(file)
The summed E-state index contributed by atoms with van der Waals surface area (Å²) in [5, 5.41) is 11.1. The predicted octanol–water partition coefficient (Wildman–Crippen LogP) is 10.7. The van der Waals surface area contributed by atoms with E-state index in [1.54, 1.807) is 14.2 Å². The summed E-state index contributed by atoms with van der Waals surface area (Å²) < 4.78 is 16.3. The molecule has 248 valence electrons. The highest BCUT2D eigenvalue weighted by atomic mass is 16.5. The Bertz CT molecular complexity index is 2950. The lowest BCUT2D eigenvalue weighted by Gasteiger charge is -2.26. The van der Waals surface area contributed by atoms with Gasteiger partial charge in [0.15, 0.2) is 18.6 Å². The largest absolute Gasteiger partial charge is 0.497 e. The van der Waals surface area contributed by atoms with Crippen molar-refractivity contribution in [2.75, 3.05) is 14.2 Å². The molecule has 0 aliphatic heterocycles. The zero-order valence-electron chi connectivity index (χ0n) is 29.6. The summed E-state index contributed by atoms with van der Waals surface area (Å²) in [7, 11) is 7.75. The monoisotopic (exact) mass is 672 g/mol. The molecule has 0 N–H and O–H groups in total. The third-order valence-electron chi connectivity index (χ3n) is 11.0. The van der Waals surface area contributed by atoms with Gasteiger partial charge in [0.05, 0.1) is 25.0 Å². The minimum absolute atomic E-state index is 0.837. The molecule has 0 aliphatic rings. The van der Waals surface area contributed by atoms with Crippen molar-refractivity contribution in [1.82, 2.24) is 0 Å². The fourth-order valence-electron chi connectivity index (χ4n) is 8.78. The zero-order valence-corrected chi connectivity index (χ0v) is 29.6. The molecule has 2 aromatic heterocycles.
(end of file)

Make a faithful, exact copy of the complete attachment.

The summed E-state index contributed by atoms with van der Waals surface area (Å²) in [5, 5.41) is 11.1. The predicted octanol–water partition coefficient (Wildman–Crippen LogP) is 10.7. The van der Waals surface area contributed by atoms with E-state index in [1.54, 1.807) is 14.2 Å². The summed E-state index contributed by atoms with van der Waals surface area (Å²) < 4.78 is 16.3. The molecule has 248 valence electrons. The highest BCUT2D eigenvalue weighted by atomic mass is 16.5. The Bertz CT molecular complexity index is 2950. The lowest BCUT2D eigenvalue weighted by Gasteiger charge is -2.26. The van der Waals surface area contributed by atoms with Gasteiger partial charge in [0.15, 0.2) is 18.6 Å². The largest absolute Gasteiger partial charge is 0.497 e. The van der Waals surface area contributed by atoms with Crippen molar-refractivity contribution in [2.75, 3.05) is 14.2 Å². The molecule has 0 aliphatic heterocycles. The zero-order valence-electron chi connectivity index (χ0n) is 29.6. The summed E-state index contributed by atoms with van der Waals surface area (Å²) in [7, 11) is 7.75. The monoisotopic (exact) mass is 672 g/mol. The molecule has 0 N–H and O–H groups in total. The third-order valence-electron chi connectivity index (χ3n) is 11.0. The van der Waals surface area contributed by atoms with Gasteiger partial charge in [0.05, 0.1) is 25.0 Å². The minimum absolute atomic E-state index is 0.837. The molecule has 0 aliphatic rings. The van der Waals surface area contributed by atoms with Crippen molar-refractivity contribution in [1.82, 2.24) is 0 Å². The fourth-order valence-electron chi connectivity index (χ4n) is 8.78. The zero-order valence-corrected chi connectivity index (χ0v) is 29.6. The molecule has 2 aromatic heterocycles.